Thursday, April 1, 2010

Munson L.I., a Forgotten Hamlet

The photo of the magnificent estate at left comes from the May 5th, 1917 edition of the NY Sun announcing the sale of the home to Mr. & Mrs Wilford L. Wright, president of the Savage Arms Company. The seller was Harry Munson, who had lived in the home for over 20 years. The 20 acre property was located on the north side of Hempstead Turnpike between Nassau Blvd and Cherry Valley Ave, where the Compare Foods Shopping Center is now located, and extended all the way back to the Garden City border.

Harry Munson (pictured at left) was a decorated Civil War veteran who made a fortune in advertising in New York City. Some estimated that he had a 50% market share in Manhattan's billboard posting business. In 1896, he retired and purchased the home above in a tiny village then called Washington Square, centered around the corner of the Hempstead-Jamaica Plank road (Hempstead Tpke) and John St (Nassau Blvd). Upon moving out to Long Island, Washington Square then became known as Munson in honor of the area's newest resident. Despite the fact that Harry Munson was a successful businessman and decorated Civil War hero, it is surprising to consider that local residents were so eager to change the name to honor a newcomer. After all, with his purchase, Munson initially intended occupy his country seat only on a part time basis as a Summer retreat. Perhaps we can offer the following theory:

In 1892, Washington Square in Manhattan gained national recognition when a memorial arch was erected to celebrate the centennial of President George Washington's inauguration. The existing, permanent memorial arch was completed in 1895. This created too much confusion for tiny Washington Square, Long Island, and shortly thereafter locals began looking for a suitable replacement name for their village. When Munson came on to the scene and purchased the area's most prominent home and property, he was a natural candidate to be given the honor of the village's namesake.

In 1947, Wilford L. Wright died. Five years later the home was sold to the Ethical Cultural Society (later called the Ethical Humanist Society of Long Island), who then used the building as their headquarters until they built a new headquarters on Old Country Road in Garden City. The photo at left comes from the EHSLI website and shows the building as it looked in the 1950s. As a testament to the size of the home the Ethical Cultural Society converted the rooms of the house into a Platform room with a capacity of 100 people, a study, lounge, kitchen, office, caretaker's room and six Sunday School classrooms.

A survey of local newspapers such as the Hempstead Inquirer and the Hempstead Sentinel from the early 1900s shows that local news from Munson was covered much more extensively than other neighboring locales such as West Hempstead, Lakeview and Franklin Square. Munson had it's own hotel, a general store, a blacksmith, various other businesses and even its own baseball team. Over time though, Munson slowly lost its identity because it got crowded out by the expansion of West Hempstead from the east and Franklin Square from the west. Only an echo of Munson exists in the name of the Franklin Square & 'Munson' Fire Dept., and Munson Ave., south of Hempstead Turnpike, just east of Nassau Blvd. Below is a photo of the location of the Munson/ Wright home as it looks today.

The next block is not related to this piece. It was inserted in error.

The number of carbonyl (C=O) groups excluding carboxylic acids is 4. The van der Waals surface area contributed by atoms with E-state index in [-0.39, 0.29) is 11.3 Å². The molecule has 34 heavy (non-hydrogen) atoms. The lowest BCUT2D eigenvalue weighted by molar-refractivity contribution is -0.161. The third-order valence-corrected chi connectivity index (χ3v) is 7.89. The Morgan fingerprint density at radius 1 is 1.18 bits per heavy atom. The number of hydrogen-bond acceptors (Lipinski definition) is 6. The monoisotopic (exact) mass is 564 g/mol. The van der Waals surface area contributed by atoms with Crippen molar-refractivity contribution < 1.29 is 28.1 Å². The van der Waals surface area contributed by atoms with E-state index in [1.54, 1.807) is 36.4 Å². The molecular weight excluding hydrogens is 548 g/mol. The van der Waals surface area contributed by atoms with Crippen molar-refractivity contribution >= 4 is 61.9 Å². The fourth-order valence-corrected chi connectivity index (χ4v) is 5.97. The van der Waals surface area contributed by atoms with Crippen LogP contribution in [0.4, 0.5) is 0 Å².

Anonymous said...

The photo posted is not the location of the Munson/Wright home, this is a photo of the stores on Hempstead Turnpike, the house was behind it about 600 feet behind the homes on Greenway East, this picture shown is on the north side of the turpike where the road runs east and west and was where 'Friendly Frost' an appliance store was located. The front of the Munson house faced to the east toward where the shopping center is now, what is located there now is a large warehouse. The house was demolished when the Island Garden Arena was built by my uncle Whitey Carlson in the late 1950's but as a child I can well remember standing in front of it marveling at what a beautiful house it was.DPL

farmax said...

does anonymous or anyone remember the creek that would have ran through the munson/wright property before the island garden arena was built. I grew up on cherry valley rd south of the turnpike and used the creek and the surrounding woods as a playground

silverwood said...

I remember this old house well as I grew up on Greenway east. I can remember eating pears from some of the fruit trees that grew on the property. farmax that stream was put under ground through a series of large concrete pipes. It was basically used as a storm water run off system. The stream eventually made it's way under Hempstead Turnpike then onto Wall's pond to the south where it terminated.

Unknown said...

I remember a "Wright's Hill", which was used in the winter as a great sledding place.
We used to go down the hill toward Cherry Valley Rd. and try to jump the creek.
As I remember, the Garden City Incinerator was located on Cherry Valley Road.
The road eventually passed Cherry Valley Golf Course which abutted Adelphi College.

Fred Barth said...

My dad's father-in-law was Jacob Stegner.
I believe that he owned a farm in Munson.
The family plot is in Elmont, NY.
My dad also played baseball for the Munson "Monitors,"
Their clubhouse was further west on Nassau Blvd.